Thursday, October 8, 2009

Understanding Depression

Depression is one of those words that’s floated around a lot in general conversation. I’ve even been guilty of using it out of context (i.e. "I’m so depressed, it’s raining out so now I can’t take my dog to the park"). I can’t help but wonder if this is at least part of the reason why clinical depression is not taken seriously in our society. And yes, I did just call it a condition, because it is!

I think people forget that this is a very real medical condition that is caused by physiological changes in the body. That is, it’s caused by a change in the release of chemicals in the brain (called neurotransmitters) that regulate the nervous system. This results in changes in brain activity, and that translates to altered behaviors and emotional states. This chemical imbalance is generally caused by a change in either the internal or external environment, or maybe both. This is why there are so many different types of depression.

For example, postpartum depression occurs in women who have just recently given birth. This is thought to be due to a combination of hormonal changes occurring in the body, as well as the new (and often overwhelming) responsibilities of being a mom. The three most commonly diagnosed depressions are manic depression, major depression, and dysthmia, but there are others as well.

Depression can affect all ages (from childhood to seniors), genders, and races. What’s amazing to me is that even though this is an entirely manageable condition (there are many known medications that can ease the symptoms associated with depression), many people do not get screened. This is a debilitating disorder, and untreated it can and does lead to suicide. If you think that you or a loved one is suffering from depression, there are a host of websites that can get you more information, or talk to your physician and ask to be screened. This disorder is real, it’s dangerous, and it’s treatable.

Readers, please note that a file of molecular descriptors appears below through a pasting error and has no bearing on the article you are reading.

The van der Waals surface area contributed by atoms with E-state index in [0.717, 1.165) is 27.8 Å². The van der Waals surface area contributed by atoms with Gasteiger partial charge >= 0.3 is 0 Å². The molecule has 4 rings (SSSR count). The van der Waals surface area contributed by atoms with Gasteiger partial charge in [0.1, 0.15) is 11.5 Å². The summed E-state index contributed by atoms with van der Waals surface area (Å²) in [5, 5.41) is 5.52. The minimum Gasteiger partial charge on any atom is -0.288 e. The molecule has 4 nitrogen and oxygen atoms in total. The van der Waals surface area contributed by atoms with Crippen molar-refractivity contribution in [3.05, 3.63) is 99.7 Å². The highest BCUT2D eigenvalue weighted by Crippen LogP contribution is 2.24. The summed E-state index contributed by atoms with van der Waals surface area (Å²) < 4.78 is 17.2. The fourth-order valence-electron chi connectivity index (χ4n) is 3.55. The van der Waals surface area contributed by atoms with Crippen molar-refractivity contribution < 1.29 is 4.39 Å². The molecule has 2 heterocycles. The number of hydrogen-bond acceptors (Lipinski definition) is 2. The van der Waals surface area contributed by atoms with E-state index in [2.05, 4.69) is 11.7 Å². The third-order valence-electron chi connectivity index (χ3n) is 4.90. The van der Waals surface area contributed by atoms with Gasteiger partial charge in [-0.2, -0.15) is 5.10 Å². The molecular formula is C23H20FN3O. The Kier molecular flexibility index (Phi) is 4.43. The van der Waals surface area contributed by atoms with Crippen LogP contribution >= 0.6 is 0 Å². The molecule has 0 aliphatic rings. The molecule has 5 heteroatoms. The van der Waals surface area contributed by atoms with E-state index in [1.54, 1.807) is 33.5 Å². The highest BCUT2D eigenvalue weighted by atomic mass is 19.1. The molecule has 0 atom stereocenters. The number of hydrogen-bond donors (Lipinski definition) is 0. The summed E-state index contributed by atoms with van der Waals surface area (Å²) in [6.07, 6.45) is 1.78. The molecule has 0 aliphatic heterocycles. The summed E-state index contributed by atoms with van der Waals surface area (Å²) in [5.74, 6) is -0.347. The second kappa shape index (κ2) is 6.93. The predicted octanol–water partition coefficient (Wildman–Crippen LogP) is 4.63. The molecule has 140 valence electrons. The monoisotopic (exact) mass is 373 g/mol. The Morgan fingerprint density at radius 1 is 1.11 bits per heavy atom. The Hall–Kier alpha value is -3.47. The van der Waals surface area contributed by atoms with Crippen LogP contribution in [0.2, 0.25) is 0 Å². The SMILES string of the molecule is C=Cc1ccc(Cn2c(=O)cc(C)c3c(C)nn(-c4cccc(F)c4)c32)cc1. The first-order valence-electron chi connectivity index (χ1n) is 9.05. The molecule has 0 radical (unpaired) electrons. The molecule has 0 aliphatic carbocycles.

We need more research into and more awareness of the medical causes and treatments for depression. Think about it…
  • An estimated 6 million men are thought to have depression in the U.S., but many go undiagnosed because they can’t or don’t want to recognize the symptoms.
  • Women aged 18-45 comprise the largest proportion of people experiencing depression
  • Depression affects more than 6.5 million of the 35 million seniors (65+) in the U.S.
  • 1 of 4 adults will experience a depressive episode by the time they are 24 years old
  • Depression, if left untreated can lead to suicide. An assessment from the American Health College Association found that 9.4% of students (of 23, 863 participants) reported seriously considering attempted suicide at least once in a 12 month period.
For more information on depression, its symptoms, and how to get help, refer to the following websites or talk to your doctor:

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